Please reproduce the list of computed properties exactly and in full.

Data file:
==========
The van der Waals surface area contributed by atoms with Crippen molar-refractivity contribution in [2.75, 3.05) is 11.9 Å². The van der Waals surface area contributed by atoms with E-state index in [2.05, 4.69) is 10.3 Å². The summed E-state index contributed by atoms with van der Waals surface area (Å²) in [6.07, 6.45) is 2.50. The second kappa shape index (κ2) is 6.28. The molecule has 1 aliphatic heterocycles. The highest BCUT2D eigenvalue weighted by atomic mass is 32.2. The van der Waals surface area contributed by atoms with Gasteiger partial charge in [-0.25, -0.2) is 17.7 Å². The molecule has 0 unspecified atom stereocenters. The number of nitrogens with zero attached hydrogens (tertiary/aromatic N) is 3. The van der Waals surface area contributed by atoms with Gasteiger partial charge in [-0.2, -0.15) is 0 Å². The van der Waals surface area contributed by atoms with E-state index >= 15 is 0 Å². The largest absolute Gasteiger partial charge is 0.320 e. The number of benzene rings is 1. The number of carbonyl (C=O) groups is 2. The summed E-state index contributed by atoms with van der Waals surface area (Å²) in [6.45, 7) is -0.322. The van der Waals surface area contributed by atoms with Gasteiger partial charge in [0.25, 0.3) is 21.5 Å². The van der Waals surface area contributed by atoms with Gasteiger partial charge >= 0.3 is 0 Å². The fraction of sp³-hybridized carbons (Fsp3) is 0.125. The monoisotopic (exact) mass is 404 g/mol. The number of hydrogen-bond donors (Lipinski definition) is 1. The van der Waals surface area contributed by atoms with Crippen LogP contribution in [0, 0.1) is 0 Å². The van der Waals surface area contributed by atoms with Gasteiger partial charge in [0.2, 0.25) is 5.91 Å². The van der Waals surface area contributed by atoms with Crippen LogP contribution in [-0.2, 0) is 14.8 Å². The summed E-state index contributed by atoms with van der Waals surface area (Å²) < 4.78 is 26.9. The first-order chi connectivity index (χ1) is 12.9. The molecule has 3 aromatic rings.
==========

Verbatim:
The van der Waals surface area contributed by atoms with Crippen molar-refractivity contribution in [2.75, 3.05) is 11.9 Å². The van der Waals surface area contributed by atoms with E-state index in [2.05, 4.69) is 10.3 Å². The summed E-state index contributed by atoms with van der Waals surface area (Å²) in [6.07, 6.45) is 2.50. The second kappa shape index (κ2) is 6.28. The molecule has 1 aliphatic heterocycles. The highest BCUT2D eigenvalue weighted by atomic mass is 32.2. The van der Waals surface area contributed by atoms with Gasteiger partial charge in [-0.25, -0.2) is 17.7 Å². The molecule has 0 unspecified atom stereocenters. The number of nitrogens with zero attached hydrogens (tertiary/aromatic N) is 3. The van der Waals surface area contributed by atoms with Gasteiger partial charge in [-0.2, -0.15) is 0 Å². The van der Waals surface area contributed by atoms with E-state index >= 15 is 0 Å². The largest absolute Gasteiger partial charge is 0.320 e. The number of benzene rings is 1. The number of carbonyl (C=O) groups is 2. The summed E-state index contributed by atoms with van der Waals surface area (Å²) in [6.45, 7) is -0.322. The van der Waals surface area contributed by atoms with Gasteiger partial charge in [0.25, 0.3) is 21.5 Å². The van der Waals surface area contributed by atoms with Gasteiger partial charge >= 0.3 is 0 Å². The fraction of sp³-hybridized carbons (Fsp3) is 0.125. The monoisotopic (exact) mass is 404 g/mol. The number of hydrogen-bond donors (Lipinski definition) is 1. The van der Waals surface area contributed by atoms with Crippen LogP contribution in [0, 0.1) is 0 Å². The van der Waals surface area contributed by atoms with Gasteiger partial charge in [0.2, 0.25) is 5.91 Å². The van der Waals surface area contributed by atoms with Crippen LogP contribution in [-0.2, 0) is 14.8 Å². The summed E-state index contributed by atoms with van der Waals surface area (Å²) < 4.78 is 26.9. The first-order chi connectivity index (χ1) is 12.9. The molecule has 3 aromatic rings.